We need the challenge of space.  We need the innovations our quest for the stars has produced.  But what’s more, we need the inspiration that comes from seeing mankind embark on an undertaking so vast, so seemingly impossible that, no matter how many times we’ve seen it, it still pulls our gaze to the sky.  The space program has given us awe and wonder and hope and dreams and heroes.

And now it gives us empty launchpads and darkened skies.

For years, there were fewer and fewer of us who could remember a world where the U.S. wasn’t searching skyward.  Sadly, as of today, there will only be more and more.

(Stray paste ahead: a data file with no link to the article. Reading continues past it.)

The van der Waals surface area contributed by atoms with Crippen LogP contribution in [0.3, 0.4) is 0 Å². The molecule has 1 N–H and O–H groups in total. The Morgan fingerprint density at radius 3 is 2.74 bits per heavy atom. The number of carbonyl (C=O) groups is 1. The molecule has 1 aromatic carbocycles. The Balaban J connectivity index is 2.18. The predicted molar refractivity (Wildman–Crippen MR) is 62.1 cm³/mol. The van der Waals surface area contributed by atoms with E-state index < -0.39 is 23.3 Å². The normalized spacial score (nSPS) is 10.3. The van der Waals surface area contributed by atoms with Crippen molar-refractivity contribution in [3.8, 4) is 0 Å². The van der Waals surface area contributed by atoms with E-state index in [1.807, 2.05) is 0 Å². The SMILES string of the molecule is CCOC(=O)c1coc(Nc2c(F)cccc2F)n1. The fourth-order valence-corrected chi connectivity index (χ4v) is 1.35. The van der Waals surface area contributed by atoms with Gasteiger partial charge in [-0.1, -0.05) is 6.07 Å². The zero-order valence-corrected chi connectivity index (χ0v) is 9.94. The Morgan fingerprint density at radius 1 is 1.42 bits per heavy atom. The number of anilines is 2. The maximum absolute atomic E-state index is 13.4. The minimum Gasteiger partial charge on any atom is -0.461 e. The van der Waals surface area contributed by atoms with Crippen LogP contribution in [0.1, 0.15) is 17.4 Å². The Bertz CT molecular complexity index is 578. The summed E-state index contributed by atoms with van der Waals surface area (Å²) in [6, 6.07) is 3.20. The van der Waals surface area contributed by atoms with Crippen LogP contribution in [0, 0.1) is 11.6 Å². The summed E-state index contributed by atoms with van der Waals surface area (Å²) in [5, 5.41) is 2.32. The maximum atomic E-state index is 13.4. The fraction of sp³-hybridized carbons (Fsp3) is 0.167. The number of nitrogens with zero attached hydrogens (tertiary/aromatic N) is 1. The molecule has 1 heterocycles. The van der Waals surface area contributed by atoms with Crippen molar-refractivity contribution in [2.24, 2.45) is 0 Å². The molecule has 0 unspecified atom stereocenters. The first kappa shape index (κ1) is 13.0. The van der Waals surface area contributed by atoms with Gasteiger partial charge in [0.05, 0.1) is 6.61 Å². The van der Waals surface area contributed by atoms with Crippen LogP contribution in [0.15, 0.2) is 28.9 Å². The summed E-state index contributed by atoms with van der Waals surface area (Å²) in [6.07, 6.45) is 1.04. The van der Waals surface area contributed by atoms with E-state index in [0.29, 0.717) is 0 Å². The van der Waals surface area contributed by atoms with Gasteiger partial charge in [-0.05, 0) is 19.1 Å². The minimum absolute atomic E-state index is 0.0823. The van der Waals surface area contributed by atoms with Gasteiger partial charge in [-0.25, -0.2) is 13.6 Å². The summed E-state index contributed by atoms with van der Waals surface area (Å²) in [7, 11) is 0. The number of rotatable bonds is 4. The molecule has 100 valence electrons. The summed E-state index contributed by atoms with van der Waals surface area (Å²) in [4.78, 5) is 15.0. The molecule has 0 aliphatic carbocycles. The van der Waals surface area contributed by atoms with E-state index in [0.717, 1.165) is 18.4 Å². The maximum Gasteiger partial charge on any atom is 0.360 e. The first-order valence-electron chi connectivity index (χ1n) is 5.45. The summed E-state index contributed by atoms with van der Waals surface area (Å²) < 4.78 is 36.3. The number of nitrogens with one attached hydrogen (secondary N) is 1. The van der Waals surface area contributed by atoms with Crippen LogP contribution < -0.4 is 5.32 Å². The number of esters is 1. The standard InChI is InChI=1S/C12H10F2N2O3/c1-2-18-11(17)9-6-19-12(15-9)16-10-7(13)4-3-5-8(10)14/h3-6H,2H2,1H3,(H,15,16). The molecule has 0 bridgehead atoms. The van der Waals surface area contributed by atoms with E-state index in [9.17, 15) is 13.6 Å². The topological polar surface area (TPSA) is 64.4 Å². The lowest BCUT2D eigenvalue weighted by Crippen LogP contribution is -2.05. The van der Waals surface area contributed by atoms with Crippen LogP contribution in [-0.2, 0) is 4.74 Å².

The Immortal Beard: #8 — Munich

#8

Back in May, when everyone was treating the death of Osama Bin Laden like the U.S. hadjust won the intergalactic Super Bowl, I wrote here that it would be a good day for everybody to sit down and watch Munich.  That the revenge business isn’t all it’s cracked up to be, despite the momentary thrill of “We got him!”  Of course, most of the people celebrating that day would have probably missed that and started bragging about how Seal Team 6 would have done a better job.  I talked earlier about how Spielberg indirectly dealt with 9/11 in The Terminal and War of the Worlds.  But it’s impossible to see Munich as anything but a direct commentary on the origins of and our reactions to the attacks, even if the film does so by taking us back to probably the most infamous terrorist incident before 9/11.